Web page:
Having a son has forced me to trust in others and find talented people to take on some of my workload. I know what you’re thinking, by the way.  You’re thinking, ‘okay Aaron, that all sounds great, but what about the cost of hiring the people to do the extra work?’

You ready for this?

I’ve made more sales this year than I did the year prior to having Logan. My time is spent more productively, and revenues are up. The costs are a blip in comparison to the return.

Logan forced me to outsource, and it has paid off in my quality of life and bottom line. I should have been delegating more from day one.

Flexibility: You should always take advantage of being an entrepreneur. It gives you a flexible calendar, so to speak. This is extremely valuable when you have a family. For example, how many of you know a father who missed his kid’s football game because of work? Perhaps it was your father… or perhaps you missed your kid’s football game because of work.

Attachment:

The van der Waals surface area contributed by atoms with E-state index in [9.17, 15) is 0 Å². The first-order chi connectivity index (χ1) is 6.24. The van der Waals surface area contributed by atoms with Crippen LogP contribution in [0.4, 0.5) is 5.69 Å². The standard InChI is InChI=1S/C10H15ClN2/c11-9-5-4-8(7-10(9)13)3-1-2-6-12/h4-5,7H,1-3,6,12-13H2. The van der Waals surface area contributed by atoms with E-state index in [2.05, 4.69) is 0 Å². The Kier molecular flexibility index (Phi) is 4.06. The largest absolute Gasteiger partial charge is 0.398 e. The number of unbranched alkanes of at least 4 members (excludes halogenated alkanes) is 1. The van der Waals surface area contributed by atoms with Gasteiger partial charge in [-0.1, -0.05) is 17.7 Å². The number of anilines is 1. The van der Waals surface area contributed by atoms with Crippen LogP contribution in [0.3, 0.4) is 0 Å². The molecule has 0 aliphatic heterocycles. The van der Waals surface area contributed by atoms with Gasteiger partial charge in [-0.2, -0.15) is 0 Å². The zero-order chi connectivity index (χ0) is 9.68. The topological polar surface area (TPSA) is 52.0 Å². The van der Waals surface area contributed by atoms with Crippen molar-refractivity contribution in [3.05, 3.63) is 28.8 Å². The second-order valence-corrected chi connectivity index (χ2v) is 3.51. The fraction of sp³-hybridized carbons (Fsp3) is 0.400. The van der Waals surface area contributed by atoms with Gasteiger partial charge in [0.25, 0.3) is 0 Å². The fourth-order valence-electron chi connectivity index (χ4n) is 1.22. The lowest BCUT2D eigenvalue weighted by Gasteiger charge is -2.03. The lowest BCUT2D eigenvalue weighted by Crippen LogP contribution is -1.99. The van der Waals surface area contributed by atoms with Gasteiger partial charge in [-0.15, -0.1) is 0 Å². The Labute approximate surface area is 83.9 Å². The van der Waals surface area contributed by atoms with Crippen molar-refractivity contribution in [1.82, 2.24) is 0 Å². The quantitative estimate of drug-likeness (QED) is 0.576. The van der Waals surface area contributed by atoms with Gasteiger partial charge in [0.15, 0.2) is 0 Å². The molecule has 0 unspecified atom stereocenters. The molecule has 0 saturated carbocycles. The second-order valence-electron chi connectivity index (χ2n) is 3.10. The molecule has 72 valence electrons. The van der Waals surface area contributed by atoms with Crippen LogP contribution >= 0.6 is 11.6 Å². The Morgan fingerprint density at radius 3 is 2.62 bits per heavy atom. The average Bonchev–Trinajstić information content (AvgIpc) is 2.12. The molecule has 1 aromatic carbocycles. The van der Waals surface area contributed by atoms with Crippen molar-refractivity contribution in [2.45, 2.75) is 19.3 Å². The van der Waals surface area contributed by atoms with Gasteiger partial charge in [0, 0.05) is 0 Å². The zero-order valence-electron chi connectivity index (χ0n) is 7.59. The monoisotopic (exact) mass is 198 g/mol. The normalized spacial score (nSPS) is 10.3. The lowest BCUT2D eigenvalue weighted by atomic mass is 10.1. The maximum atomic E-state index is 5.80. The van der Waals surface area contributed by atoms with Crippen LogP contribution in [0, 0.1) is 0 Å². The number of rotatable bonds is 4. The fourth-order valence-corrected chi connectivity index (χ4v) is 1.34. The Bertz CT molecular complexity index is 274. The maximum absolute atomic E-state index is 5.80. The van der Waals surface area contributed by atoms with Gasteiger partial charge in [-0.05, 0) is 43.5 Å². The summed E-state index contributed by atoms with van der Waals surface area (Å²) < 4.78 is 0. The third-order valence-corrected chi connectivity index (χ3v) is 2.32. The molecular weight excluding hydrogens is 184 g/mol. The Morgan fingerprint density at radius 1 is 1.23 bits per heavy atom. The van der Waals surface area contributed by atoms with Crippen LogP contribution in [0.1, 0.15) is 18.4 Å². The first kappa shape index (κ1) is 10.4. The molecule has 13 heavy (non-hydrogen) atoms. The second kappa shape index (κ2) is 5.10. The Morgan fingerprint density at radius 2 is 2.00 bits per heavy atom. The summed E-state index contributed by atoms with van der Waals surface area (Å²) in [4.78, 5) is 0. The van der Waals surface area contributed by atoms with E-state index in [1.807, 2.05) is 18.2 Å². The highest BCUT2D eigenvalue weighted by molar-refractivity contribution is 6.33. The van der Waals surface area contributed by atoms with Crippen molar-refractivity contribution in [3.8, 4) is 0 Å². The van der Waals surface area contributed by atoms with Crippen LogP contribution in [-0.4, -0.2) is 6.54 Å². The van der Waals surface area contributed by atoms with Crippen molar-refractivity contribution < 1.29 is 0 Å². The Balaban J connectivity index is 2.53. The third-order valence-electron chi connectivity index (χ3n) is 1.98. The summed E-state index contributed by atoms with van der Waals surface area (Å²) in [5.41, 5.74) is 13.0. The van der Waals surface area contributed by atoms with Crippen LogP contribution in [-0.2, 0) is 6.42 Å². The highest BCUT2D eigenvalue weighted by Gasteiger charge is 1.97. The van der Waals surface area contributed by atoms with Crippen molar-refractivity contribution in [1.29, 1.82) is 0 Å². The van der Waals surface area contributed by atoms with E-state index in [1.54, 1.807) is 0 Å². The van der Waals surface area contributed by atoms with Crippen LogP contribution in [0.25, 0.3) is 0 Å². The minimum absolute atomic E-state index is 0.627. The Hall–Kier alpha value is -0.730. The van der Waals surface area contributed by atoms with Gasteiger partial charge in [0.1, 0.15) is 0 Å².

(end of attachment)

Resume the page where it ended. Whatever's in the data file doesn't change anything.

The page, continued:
As entrepreneurs, we can plan ahead and be flexible in our scheduling. This is an awesome benefit of the job. If you have children, you absolutely must capitalize on it. Having a flexible schedule is invaluable!

Role Model: Entrepreneurs typically love what they do. And an entrepreneur’s passion for life and challenges is contagious. I can’t wait for Logan to see how much I love what I do for a living so that he can understand the importance of enjoying his career, whatever that may be.

father and son walking along beach

So often, as they get older, kids are pressured into going to college and taking certain courses so they can get a ‘good job’ when they are older. We all know how many of those so called ‘good jobs’ work out.

I have nothing against going to college; I attended college (‘attended’ being the operative word), but I want Logan to follow his passion, which is precisely what I did. If he sees my enjoyment in the work I do, it will translate into him following his own passion, not the status quo.